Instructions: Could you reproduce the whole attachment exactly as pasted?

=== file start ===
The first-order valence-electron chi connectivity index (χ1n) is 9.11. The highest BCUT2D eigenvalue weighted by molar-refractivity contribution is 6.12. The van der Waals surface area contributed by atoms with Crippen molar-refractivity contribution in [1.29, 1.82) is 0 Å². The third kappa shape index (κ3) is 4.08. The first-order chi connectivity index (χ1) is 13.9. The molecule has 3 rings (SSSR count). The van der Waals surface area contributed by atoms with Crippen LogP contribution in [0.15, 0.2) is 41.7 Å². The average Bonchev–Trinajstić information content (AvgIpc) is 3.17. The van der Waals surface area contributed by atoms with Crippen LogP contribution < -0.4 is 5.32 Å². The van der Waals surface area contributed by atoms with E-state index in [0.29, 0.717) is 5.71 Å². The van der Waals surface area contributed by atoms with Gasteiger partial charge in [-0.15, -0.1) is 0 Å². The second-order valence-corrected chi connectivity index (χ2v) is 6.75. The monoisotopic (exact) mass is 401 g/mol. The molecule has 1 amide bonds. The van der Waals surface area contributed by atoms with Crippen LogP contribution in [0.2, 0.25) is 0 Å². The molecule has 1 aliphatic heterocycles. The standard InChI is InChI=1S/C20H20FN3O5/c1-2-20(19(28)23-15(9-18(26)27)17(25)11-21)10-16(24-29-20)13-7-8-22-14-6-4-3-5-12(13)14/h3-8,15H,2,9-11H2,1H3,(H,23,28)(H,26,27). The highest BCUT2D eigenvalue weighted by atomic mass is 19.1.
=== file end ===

The first-order valence-electron chi connectivity index (χ1n) is 9.11. The highest BCUT2D eigenvalue weighted by molar-refractivity contribution is 6.12. The van der Waals surface area contributed by atoms with Crippen molar-refractivity contribution in [1.29, 1.82) is 0 Å². The third kappa shape index (κ3) is 4.08. The first-order chi connectivity index (χ1) is 13.9. The molecule has 3 rings (SSSR count). The van der Waals surface area contributed by atoms with Crippen LogP contribution in [0.15, 0.2) is 41.7 Å². The average Bonchev–Trinajstić information content (AvgIpc) is 3.17. The van der Waals surface area contributed by atoms with Crippen LogP contribution < -0.4 is 5.32 Å². The van der Waals surface area contributed by atoms with E-state index in [0.29, 0.717) is 5.71 Å². The van der Waals surface area contributed by atoms with Gasteiger partial charge in [-0.15, -0.1) is 0 Å². The second-order valence-corrected chi connectivity index (χ2v) is 6.75. The monoisotopic (exact) mass is 401 g/mol. The molecule has 1 amide bonds. The van der Waals surface area contributed by atoms with Crippen LogP contribution in [0.2, 0.25) is 0 Å². The molecule has 1 aliphatic heterocycles. The standard InChI is InChI=1S/C20H20FN3O5/c1-2-20(19(28)23-15(9-18(26)27)17(25)11-21)10-16(24-29-20)13-7-8-22-14-6-4-3-5-12(13)14/h3-8,15H,2,9-11H2,1H3,(H,23,28)(H,26,27). The highest BCUT2D eigenvalue weighted by atomic mass is 19.1.